We found 9 to 11 nt differences (mainly nonsynonymous) between the mink sequences in Denmark and the Wuhan-Hu-1 reference sequence (Table 2). One mutation at nt 23403 (resulting in substitution D614G in the spike protein) was present in all sequences from mink in Denmark and the Netherlands, except for NB02 from the Netherlands (Table 2) and was predominant in the human population in Jutland (Appendix Table 1) and globally (12). However, another mutation (nt C25936T [as cDNA] encoding H182 to Y within ORF3a) appeared in all mink sequences from Denmark (Table 2) and in human cases (H1–H9) linked to them. This change was not found in human SARS-CoV-2 sequences from Jutland before June 10, 2020 (Appendix Table 1), but reached »40% frequency during June 10–July 1, 2020 (Table 2; Appendix Table 2). This mutation has been found only rarely in other SARS-CoV-2 sequences (11) (Appendix Table 1) but was in mink farm NB03 from the Netherlands (SARS-CoV-2/mink/NED/NB03_index/2020; GenBank accession no. MT457400.1).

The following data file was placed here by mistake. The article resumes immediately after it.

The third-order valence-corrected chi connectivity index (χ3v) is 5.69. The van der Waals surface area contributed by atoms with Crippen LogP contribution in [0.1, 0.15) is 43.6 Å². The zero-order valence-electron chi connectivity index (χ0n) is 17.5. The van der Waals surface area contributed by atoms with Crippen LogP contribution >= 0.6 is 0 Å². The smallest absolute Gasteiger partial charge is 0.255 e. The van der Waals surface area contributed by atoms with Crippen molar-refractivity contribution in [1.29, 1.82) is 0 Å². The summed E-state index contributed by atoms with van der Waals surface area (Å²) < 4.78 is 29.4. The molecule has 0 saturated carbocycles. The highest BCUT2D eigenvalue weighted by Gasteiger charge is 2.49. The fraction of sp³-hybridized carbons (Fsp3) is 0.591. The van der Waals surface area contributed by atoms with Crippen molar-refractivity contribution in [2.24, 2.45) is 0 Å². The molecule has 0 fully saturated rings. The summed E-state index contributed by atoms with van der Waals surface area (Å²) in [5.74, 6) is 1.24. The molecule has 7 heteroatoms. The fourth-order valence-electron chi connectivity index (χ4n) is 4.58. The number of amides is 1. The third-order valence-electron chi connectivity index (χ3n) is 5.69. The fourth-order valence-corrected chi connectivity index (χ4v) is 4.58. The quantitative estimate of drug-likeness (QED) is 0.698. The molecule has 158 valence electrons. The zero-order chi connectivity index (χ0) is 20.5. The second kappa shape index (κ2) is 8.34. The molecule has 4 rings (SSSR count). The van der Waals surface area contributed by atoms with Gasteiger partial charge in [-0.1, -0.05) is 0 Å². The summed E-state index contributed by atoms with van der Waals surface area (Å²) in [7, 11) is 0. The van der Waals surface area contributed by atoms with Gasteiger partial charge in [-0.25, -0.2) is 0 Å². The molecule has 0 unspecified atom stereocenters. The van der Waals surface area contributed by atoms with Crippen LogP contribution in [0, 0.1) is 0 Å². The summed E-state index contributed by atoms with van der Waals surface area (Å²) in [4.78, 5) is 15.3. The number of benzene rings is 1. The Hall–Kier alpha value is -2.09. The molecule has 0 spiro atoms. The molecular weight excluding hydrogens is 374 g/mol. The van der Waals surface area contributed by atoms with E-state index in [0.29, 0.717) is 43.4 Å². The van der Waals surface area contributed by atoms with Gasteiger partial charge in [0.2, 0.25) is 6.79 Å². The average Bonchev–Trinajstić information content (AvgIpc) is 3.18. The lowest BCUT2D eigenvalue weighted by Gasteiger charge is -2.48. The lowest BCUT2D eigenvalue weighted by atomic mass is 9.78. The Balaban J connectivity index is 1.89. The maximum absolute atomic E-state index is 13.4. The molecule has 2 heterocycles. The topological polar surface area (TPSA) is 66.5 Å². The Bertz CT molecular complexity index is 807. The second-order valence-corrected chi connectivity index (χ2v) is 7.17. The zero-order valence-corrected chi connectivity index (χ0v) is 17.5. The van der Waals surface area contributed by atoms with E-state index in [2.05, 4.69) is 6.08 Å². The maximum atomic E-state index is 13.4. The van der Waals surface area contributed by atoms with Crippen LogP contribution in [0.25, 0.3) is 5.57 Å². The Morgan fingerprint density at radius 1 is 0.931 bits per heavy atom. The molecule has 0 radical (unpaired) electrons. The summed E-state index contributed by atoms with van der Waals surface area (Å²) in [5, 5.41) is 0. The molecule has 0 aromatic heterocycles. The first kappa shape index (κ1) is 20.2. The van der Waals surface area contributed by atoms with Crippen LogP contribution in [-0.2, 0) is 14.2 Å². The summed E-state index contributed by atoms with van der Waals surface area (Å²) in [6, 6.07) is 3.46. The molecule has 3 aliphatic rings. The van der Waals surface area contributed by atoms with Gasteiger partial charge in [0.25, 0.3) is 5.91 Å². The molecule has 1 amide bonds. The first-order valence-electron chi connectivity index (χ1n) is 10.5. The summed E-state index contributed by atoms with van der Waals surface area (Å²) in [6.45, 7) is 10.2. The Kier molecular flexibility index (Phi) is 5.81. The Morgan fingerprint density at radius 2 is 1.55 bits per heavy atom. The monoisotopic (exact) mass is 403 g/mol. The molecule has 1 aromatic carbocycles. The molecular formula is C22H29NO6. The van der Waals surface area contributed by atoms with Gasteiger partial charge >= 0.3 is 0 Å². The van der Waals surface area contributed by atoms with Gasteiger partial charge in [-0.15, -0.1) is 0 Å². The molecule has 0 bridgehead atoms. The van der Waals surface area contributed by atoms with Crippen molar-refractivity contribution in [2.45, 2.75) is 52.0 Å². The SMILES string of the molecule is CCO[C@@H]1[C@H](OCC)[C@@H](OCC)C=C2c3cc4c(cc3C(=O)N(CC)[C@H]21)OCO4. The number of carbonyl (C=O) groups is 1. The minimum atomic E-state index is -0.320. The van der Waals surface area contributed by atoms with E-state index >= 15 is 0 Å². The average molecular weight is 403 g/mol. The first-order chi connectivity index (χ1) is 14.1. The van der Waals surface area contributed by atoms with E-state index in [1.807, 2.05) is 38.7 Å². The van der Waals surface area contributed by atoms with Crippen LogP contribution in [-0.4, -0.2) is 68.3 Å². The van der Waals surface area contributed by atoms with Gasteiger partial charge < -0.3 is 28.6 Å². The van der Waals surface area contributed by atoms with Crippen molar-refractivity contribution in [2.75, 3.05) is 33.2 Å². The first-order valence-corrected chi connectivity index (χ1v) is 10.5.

another mutation in the spike gene (A22920T, encoding Y453 to F) was present in 4 of 8 sequences from farm 1, in all sequences from farms 2 and 3, and in 5 of 6 sequences from farm NB02 in the Netherlands (5). This change was not in the index case or the human population anywhere before June 10 but was subsequently detected in farm-linked humans (H1–H9) and in Jutland (Table 2; Appendix Table 2). Finally, the mutation in the open reading frame 1b gene (C15656T, encoding T730 to I) was present only in mink/human sequences from Denmark (Table 2) and a sequence from New Zealand (Appendix Table 1).
A high proportion of mink on farms can be infected with SARS-CoV-2 within a few days, which may provide major virus exposure to persons working with mink. The infections we describe here occurred with little clinical disease or increase in death (Appendix), making it difficult to detect the spread of infection; thus, mink farms could represent a serious, unrecognized animal reservoir for SARS-CoV-2. There is no evidence for spread of the virus outside of farm buildings, either in Denmark or in the Netherlands (5), except by infected persons. However, there appears to be some risk of virus transmission to persons working with infected mink as well as for their contacts and thus, indirectly, for the public.